A premarital or prenuptial agreement is a written and binding agreement or contract between prospective spouses made in contemplation of marriage. To learn more about the basics of premarital or prenuptial agreements, please read my prior article, “Premarital, Prenuptial or Antenuptial Agreement: The Basics.”
Rhode Island Premarital or Prenuptial Agreements
- Uniform Premarital Agreement Act. Currently, 28 states including Rhode Island have adopted the uniform premarital agreement act (the “Act”). In Rhode Island, the Act has been codified at R.I.G.L. § 15-17-1 et seq. The Act sets forth, in pertinent part, what a prenup needs to contain, when it is effective, and how it is enforced. As such, it is imperative when drafting and executing a prenup governed by the laws of Rhode Island that it strictly adheres to the requirements set forth in the Act.
- Rhode Island premarital agreements are extremely difficult to have declared void or unenforceable. Rhode Island statutes and caselaw make it extremely difficult for a party to break a properly drafted and executed premarital agreement. To be declared unenforceable, the party challenging a Rhode Island prenup must show, by clear and convincing evidence, both (1) they did not execute the agreement voluntarily and (2) the agreement was unconscionable when executed because they did not receive a fair and reasonable disclosure of the property or finances of the other party, did not waive any such disclosure and could not have reasonably got such information. First, because the burden of proof in these cases is “clear and convincing,” you must prove that your contention is substantially more likely than not that it is true. Second, because of the legislature’s use of the word “and” The Rhode Island Supreme Court has enforced premarital agreements that have been found to be unconscionable. See Marsocci v. Marsocci, 911 A.2d 690 (R.I. 2006).
Massachusetts Premarital or Prenuptial Agreements
- Massachusetts premarital or prenuptial agreements must be fair and reasonable when executed and enforced. Unlike Rhode Island, Massachusetts is one of 22 states that has not adopted the uniform premarital agreement act. Instead, Massachusetts premarital or prenuptial agreements must be fair and reasonable at the time of execution as well as at the time the parties seek to enforce the agreement. In other words, even if an agreement was valid when it was entered, the court will take a “second look” to ensure the agreement remains fair and equitable at the time of enforcement.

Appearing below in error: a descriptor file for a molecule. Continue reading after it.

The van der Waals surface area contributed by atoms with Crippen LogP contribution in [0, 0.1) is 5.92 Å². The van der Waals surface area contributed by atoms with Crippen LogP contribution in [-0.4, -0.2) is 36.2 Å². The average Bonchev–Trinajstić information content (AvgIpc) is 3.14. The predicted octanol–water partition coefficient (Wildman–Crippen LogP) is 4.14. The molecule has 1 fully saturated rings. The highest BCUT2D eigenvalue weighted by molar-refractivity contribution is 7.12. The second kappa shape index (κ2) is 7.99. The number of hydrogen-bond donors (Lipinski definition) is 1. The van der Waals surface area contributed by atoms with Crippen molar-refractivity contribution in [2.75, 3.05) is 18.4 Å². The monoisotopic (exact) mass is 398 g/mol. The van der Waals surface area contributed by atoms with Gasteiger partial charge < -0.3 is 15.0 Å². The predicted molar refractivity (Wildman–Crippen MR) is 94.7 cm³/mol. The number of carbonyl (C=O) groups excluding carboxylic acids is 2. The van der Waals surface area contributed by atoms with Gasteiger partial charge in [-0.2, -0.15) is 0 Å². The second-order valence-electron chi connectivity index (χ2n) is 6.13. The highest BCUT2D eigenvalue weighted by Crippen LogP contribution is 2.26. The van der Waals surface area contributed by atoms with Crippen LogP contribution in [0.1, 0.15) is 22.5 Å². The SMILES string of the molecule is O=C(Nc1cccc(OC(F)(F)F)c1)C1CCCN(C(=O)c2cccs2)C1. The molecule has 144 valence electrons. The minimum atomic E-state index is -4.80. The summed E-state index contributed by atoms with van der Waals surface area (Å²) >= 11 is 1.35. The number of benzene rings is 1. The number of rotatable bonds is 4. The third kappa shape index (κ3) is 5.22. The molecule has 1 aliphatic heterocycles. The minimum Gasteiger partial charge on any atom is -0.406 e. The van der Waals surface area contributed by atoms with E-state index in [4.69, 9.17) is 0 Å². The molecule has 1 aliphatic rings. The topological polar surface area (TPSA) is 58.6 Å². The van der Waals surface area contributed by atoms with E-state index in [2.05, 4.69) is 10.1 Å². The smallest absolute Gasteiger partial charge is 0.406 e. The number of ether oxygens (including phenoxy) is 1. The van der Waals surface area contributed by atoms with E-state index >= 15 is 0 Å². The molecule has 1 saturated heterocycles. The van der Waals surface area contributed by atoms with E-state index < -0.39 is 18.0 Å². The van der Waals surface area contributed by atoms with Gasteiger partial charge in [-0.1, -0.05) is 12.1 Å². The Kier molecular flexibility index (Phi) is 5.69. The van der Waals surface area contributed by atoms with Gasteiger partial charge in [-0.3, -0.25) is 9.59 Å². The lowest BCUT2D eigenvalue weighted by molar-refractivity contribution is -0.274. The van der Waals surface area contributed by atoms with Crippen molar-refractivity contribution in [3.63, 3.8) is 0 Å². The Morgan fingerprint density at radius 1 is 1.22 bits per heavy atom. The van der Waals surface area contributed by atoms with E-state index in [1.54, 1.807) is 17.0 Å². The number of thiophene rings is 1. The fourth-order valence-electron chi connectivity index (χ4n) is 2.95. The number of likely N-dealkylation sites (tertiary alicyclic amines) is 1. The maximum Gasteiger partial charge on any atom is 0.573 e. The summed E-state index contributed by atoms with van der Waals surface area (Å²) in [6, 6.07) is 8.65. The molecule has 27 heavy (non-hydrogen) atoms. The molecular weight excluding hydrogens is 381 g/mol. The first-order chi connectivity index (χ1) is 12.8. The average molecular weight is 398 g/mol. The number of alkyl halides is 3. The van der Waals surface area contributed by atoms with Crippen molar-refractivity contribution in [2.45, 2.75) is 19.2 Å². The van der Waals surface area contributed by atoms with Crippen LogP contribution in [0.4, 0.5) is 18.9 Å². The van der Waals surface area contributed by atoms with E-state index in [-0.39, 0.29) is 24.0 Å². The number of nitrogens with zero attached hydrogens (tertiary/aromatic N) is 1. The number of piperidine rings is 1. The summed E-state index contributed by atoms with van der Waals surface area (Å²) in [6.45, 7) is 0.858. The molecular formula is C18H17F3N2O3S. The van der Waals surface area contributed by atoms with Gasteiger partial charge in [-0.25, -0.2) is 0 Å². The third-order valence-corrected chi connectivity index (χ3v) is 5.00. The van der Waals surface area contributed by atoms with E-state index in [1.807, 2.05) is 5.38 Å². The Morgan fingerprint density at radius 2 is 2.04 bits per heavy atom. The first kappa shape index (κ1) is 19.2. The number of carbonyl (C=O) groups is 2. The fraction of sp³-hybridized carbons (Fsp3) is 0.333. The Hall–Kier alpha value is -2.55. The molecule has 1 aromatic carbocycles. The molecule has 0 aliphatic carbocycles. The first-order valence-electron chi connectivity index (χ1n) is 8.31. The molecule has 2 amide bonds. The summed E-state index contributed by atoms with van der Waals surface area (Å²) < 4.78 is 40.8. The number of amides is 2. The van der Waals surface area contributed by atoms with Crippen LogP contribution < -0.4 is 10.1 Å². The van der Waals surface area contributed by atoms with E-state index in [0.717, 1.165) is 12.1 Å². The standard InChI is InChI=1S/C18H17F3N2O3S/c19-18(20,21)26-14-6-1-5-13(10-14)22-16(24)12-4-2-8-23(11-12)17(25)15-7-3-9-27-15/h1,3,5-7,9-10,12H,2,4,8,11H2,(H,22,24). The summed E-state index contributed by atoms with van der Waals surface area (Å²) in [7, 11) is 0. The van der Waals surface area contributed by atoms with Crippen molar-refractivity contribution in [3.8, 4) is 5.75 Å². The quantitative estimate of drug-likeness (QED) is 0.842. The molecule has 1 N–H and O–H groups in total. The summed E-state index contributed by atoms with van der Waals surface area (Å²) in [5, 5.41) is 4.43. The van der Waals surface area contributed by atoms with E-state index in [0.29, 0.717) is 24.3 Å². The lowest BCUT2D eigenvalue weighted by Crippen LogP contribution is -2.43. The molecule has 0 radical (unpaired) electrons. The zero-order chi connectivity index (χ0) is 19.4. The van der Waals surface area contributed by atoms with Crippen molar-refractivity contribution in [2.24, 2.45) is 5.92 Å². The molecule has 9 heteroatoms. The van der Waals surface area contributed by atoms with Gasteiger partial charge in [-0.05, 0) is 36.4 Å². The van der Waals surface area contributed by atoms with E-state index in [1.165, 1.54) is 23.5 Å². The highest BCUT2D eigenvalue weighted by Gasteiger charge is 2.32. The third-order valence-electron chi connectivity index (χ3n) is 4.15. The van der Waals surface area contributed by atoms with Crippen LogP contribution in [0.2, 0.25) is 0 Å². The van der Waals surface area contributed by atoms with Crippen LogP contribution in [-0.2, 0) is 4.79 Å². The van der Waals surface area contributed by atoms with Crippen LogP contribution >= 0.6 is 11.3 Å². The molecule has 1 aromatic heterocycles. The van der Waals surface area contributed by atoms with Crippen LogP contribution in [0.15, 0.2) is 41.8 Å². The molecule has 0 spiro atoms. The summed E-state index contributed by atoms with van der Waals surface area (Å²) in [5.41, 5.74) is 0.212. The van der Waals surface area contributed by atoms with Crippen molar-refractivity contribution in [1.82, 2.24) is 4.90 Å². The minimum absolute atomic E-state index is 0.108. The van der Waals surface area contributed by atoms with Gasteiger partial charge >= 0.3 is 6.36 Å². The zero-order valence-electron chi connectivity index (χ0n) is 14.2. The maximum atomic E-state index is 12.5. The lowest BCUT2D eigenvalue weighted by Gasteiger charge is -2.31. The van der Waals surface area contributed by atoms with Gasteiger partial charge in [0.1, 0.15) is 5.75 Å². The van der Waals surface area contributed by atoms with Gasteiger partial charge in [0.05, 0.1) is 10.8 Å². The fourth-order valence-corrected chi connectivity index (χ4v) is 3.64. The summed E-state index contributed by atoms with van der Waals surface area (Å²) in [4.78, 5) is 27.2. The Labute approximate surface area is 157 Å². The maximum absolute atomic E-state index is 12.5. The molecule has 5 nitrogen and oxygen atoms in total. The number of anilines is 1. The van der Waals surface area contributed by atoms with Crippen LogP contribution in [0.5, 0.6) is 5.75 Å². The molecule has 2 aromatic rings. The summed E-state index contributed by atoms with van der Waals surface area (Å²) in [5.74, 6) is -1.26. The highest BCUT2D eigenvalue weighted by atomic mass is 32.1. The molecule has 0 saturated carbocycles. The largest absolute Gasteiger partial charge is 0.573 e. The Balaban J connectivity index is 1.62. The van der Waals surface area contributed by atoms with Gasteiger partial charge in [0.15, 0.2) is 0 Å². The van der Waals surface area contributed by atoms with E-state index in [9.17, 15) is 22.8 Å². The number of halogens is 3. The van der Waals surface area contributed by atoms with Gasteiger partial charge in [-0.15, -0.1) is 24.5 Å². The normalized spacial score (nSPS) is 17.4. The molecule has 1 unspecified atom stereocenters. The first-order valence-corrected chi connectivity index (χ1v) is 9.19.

- What are the benefits of a Rhode Island or Massachusetts prenuptial agreement? There are many benefits of entering into a Rhode Island or Massachusetts premarital or prenuptial agreement. First, the agreement provides spouses with certainty and clarity regarding what property and assets they will receive in the event their marriage ends by death or divorce. Second, the parties will significantly reduce their legal fees in connection with their divorce be drastically narrowing the issues to be addressed at a divorce, leaving more money for both of the parties. When used in conjunction with proper estate planning, (link to a state) parties can use prenups to protect their assets and secure financial security and peace of mind.
Is a Rhode Island or Massachusetts premarital agreement right for me?
Whether or not you should enter into a Rhode Island or Massachusetts premarital or prenuptial agreement is based on a variety of factors. You need to consider your age, health, where are you live, your income level and employment status, the nature and value of your property and assets, whether you have children or are planning to have children, your future plans and much, much more. In order to determine whether a Rhode Island or Massachusetts premarital or prenuptial agreement is right for you, please contact Gregory N. Hoffman at firstname.lastname@example.org or by phone at 401.273.7171.